If you follow me on social media, you’ll know I’ve dropped a few hints about expanding my family law practice into an exciting new area. I am thrilled to officially announce that I will be diversifying my practice to include surrogacy and fertility law.
It’s an area I’ve been interested in for quite some time and dovetails with the incredible work of the health law group at Mills & Mills. With the recent addition of esteemed health lawyer Gilbert Sharpe to the firm, it feels like the right time to grow my practice in a burgeoning area.
Canadian statistics estimate that one in six couples in Canada experience infertility — a number that has doubled since the 1980s. If infertility persists, a doctor may recommend assisted reproductive technology (ART), which can include fertility drugs, intrauterine insemination (IUI) or in vitro fertilization (IVF).
LGBTQ individuals and couples as well as single parents by choice are increasingly turning to ART procedures to support their family planning with treatment options including donor sperm or ova, gestational carriers, traditional surrogacy, or directed egg donation from one partner to another.
There are many options for individuals and couples hoping to conceive with treatments conducted in infertility clinics and hospitals, with the assistance of an agency or more informal arrangements. But no matter the path taken, it can be a journey that’s emotionally charged, complex, and, hopefully, rewarding.
Myths, misconceptions and misunderstandings
There has been more acceptance and less stigma around infertility and surrogacy in recent years. Celebrities like Anderson Cooper, Jimmy Fallon, and Kim Kardashian-West, for example, have been transparent about their use of surrogates, while Michelle Obama, Amy Schumer, and Gabrielle Union have talked openly about their struggles with infertility and IVF.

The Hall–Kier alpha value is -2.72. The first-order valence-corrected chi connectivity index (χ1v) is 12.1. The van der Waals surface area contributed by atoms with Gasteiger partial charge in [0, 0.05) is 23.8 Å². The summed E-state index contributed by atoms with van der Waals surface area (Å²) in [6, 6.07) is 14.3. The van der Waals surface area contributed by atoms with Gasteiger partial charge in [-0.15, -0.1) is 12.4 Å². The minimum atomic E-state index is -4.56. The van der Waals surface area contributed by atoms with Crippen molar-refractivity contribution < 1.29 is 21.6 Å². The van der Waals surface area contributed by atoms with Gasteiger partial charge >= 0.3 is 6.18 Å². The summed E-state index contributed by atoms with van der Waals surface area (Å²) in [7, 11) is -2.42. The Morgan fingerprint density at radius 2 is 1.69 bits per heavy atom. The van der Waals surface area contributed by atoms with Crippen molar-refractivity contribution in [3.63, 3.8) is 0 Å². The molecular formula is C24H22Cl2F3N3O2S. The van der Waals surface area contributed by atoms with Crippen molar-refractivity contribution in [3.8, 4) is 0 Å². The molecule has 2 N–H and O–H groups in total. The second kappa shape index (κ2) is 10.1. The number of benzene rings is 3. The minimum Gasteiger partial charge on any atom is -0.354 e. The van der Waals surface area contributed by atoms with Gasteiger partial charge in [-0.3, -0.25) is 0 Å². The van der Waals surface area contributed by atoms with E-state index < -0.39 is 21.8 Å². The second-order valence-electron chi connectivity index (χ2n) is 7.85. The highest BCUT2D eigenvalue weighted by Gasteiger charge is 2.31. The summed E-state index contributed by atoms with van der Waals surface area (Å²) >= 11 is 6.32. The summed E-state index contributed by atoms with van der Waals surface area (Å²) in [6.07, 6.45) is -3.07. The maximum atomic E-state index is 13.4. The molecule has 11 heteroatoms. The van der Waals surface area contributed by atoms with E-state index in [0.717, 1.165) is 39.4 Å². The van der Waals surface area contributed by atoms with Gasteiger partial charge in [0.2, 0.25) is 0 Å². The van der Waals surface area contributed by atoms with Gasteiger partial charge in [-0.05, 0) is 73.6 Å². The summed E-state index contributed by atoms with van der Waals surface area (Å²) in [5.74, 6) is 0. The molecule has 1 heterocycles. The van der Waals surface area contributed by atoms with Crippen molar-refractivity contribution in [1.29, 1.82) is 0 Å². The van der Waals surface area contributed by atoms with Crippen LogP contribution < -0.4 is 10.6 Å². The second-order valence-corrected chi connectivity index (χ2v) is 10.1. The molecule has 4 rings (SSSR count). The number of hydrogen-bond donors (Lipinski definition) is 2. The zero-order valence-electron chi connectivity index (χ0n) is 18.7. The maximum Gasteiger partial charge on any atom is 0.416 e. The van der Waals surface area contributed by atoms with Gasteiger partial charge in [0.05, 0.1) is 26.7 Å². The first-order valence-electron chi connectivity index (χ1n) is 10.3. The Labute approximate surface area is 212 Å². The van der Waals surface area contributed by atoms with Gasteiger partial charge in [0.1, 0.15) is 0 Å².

That said, there are still misconceptions, myths and misunderstandings around infertility and surrogacy, particularly relating to legal issues.
For example, under the federal Assisted Human Reproduction Act, surrogates are legal. Still, they cannot be paid in Canada, although they can be reimbursed for certain expenses relating to the pregnancy, such as travel expenses or vitamins and supplements. The same goes for individuals donating genetic material such as sperm or ova. Again, while they can’t be compensated for the donation, they can be reimbursed for related expenditures.
In 2016, Ontario amended its Children’s Law Reform Act through the All Families Are Equal Act to become more inclusive for families created by surrogacy and ART. The legislation sets out rules related to parentage and was introduced to ensure equal treatment for all parents, no matter their sexual orientation or ability to reproduce.
A recent investigative report from CBC News claims that infertility combined with an increase in same-sex couples starting families means the demand for surrogates has boomed. Although no public health agency tracks surrogate pregnancies, the news outlet canvassed Canadian fertility clinics and found at least 816 surrogate births were reported between 2013 and 2017.
There are two main types of surrogacy — traditional and gestational. With gestational, the intended parents create embryos through IVF (with either their genetic material or donated ova and/or sperm), which is then implanted in the surrogate’s uterus. With this method, the surrogate has no genetic relation to the child.
With traditional surrogacy, the surrogate is artificially inseminated with the intended father’s sperm or donor sperm via IUI, IVF or home insemination. As a result, the child is genetically related to the surrogate.
In either scenario, it’s wise for parties to seek legal advice to discuss the details of the surrogacy arrangement before the embryo transfer or insemination. An experienced lawyer will give advice and draft a surrogacy agreement outlining the responsibilities and other particulars of the arrangement.
Suppose an individual or couple is not using a surrogate but is using a donor egg, sperm or embryos to build a family. In that case, there are still legal considerations, and again, a properly executed agreement before donating/receiving any genetic materials is advised.
Even though legislation in Ontario makes a clear distinction between a donor and a parent, receiving donor sperm through intercourse rather than from a bank or artificial insemination could become complicated. A fertility law lawyer can help parties navigate the patchwork of federal and provincial laws and regulations while reducing complications and ambiguity.
Although fertility and surrogacy law can be complicated, I’m passionate about helping people build families and assisting them through an important journey.
As I ramp up my practice in this area, watch this space for more content related to family planning, fertility and surrogacy.